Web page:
UBC Theses and Dissertations

UBC Theses Logo

UBC Theses and Dissertations

Source-level instrumentation for in-system debug of high-level synthesis designs for FPGA Pinilla, Jose Pablo


High-Level Synthesis (HLS) has emerged as a promising technology to reduce the time and complexity that is associated with the design of digital logic circuits. HLS tools are capable of allocating resources and scheduling operations from a software-like behavioral specification. In order to maintain the productivity promised by HLS, it is important that the designer can debug the system in the context of the high-level code. Currently, software simulations offer a quick and familiar method to target logic and syntax bugs, while software/hardware co-simulations are useful for synthesis verification. However, to analyze the behaviour of the circuit as it is running, the user is forced to understand waveforms from the synthesized design. Debugging a system as it is running requires inserting instrumentation circuitry that gathers data regarding the operation of the circuit, and a database that maps the record entries to the original high-level variables. Previous work has proposed adding this instrumentation at the Register Transfer Level (RTL) or in the high-level source code. Source-level instrumentation provides advantages in portability, transparency, and customization. However, previous work using source-level transformations has focused on the ability to expose signals for observation rather than the construction of the instrumentation itself, thereby limiting these advantages by requiring lower-level code manipulation. This work shows how trace buffers and related circuitry can be inserted by automatically modifying the source-level specification of the design. The transformed code can then be synthesized using the regular HLS flow to generate the instrumented hardware description. The portability of the instrumentation is shown with synthesis results for Vivado HLS and LegUp, and compiled for Xilinx and Altera devices correspondingly. Using these HLS tools, the impact on circuit size varies from 15.3% to 52.5% and the impact on circuit speed ranges from 5.8% to 30%. We also introduce a low overhead technique named Array Duplicate Minimization (ADM) to improve trace memory efficiency. ADM improves overall debug observability by removing up to 31.7% of data duplication created between the trace memory and the circuit{'}s memory structures.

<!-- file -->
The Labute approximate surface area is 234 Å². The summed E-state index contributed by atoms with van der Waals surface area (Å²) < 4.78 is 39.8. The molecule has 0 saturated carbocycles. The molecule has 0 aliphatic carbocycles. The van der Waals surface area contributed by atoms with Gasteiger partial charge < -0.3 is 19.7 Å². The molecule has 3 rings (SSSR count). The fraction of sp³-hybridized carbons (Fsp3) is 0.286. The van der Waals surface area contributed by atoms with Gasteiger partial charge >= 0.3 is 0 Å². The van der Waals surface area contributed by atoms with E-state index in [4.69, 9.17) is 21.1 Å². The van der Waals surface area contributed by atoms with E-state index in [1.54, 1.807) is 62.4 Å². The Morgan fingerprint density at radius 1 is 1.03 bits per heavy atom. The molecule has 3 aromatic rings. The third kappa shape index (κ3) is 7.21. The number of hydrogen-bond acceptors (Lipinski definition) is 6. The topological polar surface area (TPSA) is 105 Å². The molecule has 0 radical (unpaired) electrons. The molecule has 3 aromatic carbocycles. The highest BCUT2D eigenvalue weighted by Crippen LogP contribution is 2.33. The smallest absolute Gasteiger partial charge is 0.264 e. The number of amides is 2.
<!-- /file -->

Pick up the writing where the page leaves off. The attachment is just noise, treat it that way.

Item Media

Item Citations and Data


Attribution-NonCommercial-NoDerivatives 4.0 International